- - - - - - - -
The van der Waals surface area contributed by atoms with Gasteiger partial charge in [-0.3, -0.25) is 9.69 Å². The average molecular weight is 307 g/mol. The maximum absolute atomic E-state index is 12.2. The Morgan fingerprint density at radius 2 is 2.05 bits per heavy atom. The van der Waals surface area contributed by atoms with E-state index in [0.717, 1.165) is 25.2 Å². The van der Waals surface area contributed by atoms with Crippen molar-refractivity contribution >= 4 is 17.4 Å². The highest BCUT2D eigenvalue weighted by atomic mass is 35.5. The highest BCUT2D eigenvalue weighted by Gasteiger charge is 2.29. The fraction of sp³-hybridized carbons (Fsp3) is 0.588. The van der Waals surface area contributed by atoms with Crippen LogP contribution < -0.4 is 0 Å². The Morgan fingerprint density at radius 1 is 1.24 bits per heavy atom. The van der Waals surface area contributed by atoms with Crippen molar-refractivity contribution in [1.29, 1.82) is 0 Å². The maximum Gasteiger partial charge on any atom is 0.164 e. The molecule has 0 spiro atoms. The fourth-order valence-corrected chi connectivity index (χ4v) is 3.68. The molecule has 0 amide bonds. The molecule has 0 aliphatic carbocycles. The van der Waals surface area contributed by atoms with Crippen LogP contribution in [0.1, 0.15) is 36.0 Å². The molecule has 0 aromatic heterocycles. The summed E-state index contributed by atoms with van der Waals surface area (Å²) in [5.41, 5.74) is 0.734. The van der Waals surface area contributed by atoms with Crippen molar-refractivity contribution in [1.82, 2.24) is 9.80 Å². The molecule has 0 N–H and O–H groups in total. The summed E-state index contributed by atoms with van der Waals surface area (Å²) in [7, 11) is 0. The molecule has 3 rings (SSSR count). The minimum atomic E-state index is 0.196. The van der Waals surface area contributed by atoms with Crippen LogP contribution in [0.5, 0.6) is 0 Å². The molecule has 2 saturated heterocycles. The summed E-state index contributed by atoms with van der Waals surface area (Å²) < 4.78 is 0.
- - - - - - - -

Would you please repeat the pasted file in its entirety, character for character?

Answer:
The van der Waals surface area contributed by atoms with Gasteiger partial charge in [-0.3, -0.25) is 9.69 Å². The average molecular weight is 307 g/mol. The maximum absolute atomic E-state index is 12.2. The Morgan fingerprint density at radius 2 is 2.05 bits per heavy atom. The van der Waals surface area contributed by atoms with E-state index in [0.717, 1.165) is 25.2 Å². The van der Waals surface area contributed by atoms with Crippen molar-refractivity contribution >= 4 is 17.4 Å². The highest BCUT2D eigenvalue weighted by atomic mass is 35.5. The highest BCUT2D eigenvalue weighted by Gasteiger charge is 2.29. The fraction of sp³-hybridized carbons (Fsp3) is 0.588. The van der Waals surface area contributed by atoms with Crippen LogP contribution < -0.4 is 0 Å². The Morgan fingerprint density at radius 1 is 1.24 bits per heavy atom. The van der Waals surface area contributed by atoms with Crippen molar-refractivity contribution in [1.29, 1.82) is 0 Å². The maximum Gasteiger partial charge on any atom is 0.164 e. The molecule has 0 spiro atoms. The fourth-order valence-corrected chi connectivity index (χ4v) is 3.68. The molecule has 0 amide bonds. The molecule has 0 aliphatic carbocycles. The van der Waals surface area contributed by atoms with Crippen LogP contribution in [0.1, 0.15) is 36.0 Å². The molecule has 0 aromatic heterocycles. The summed E-state index contributed by atoms with van der Waals surface area (Å²) in [5.41, 5.74) is 0.734. The van der Waals surface area contributed by atoms with Crippen molar-refractivity contribution in [1.82, 2.24) is 9.80 Å². The molecule has 0 N–H and O–H groups in total. The summed E-state index contributed by atoms with van der Waals surface area (Å²) in [7, 11) is 0. The molecule has 3 rings (SSSR count). The minimum atomic E-state index is 0.196. The van der Waals surface area contributed by atoms with Crippen LogP contribution in [0.5, 0.6) is 0 Å². The molecule has 2 saturated heterocycles. The summed E-state index contributed by atoms with van der Waals surface area (Å²) < 4.78 is 0.